THE declaration of war on August 4 resulted in immediate impacts for the people of Inverness although some sensitive information could not be reported.
Although the mobilisation of local troops took place, for example, The Inverness Courier was asked not to publish details of troops or any other local information regarding the assembling or despatch of naval or military forces in case it fell into enemy hands.
It did report, however, that the Government had taken over control of the railways to enable troops to be moved to any point without delay.
The Inverness Red Cross also met at the Town Hall to enlist people willing to help the Northern Infirmary staff to nurse the wounded.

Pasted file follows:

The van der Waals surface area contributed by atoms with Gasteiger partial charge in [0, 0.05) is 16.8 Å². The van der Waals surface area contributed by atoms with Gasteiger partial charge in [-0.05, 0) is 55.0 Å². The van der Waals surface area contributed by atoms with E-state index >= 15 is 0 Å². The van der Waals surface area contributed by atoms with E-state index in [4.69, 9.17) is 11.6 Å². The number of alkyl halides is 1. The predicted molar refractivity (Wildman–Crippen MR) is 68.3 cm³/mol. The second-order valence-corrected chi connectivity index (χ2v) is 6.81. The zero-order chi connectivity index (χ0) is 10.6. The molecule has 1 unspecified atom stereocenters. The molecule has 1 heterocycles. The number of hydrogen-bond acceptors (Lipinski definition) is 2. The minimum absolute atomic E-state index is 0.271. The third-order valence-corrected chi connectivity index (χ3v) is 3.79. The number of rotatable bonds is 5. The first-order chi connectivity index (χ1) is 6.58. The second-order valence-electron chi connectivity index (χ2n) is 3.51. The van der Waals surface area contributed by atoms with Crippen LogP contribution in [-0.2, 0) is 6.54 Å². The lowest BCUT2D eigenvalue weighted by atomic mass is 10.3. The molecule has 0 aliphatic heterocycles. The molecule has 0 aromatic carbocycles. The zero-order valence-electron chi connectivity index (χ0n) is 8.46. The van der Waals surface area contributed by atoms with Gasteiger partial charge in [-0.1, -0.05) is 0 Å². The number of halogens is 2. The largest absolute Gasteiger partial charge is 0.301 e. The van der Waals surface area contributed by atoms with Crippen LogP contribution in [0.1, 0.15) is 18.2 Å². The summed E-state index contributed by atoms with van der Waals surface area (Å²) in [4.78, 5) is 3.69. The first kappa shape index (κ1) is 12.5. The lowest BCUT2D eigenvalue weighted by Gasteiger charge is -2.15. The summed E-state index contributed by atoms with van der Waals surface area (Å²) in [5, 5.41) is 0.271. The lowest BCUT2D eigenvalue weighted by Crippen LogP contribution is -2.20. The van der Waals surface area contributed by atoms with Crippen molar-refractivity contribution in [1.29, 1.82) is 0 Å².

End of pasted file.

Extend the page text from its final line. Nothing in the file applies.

At the request of the Admiralty, the infirmary agreed it would serve as a naval base hospital and open up the wards and put up marquees in the grounds for the treatment of wounded men.
Provision was made for 150 beds in anticipation of a war in the North Sea as Inverness would be the first place the wounded would be landed.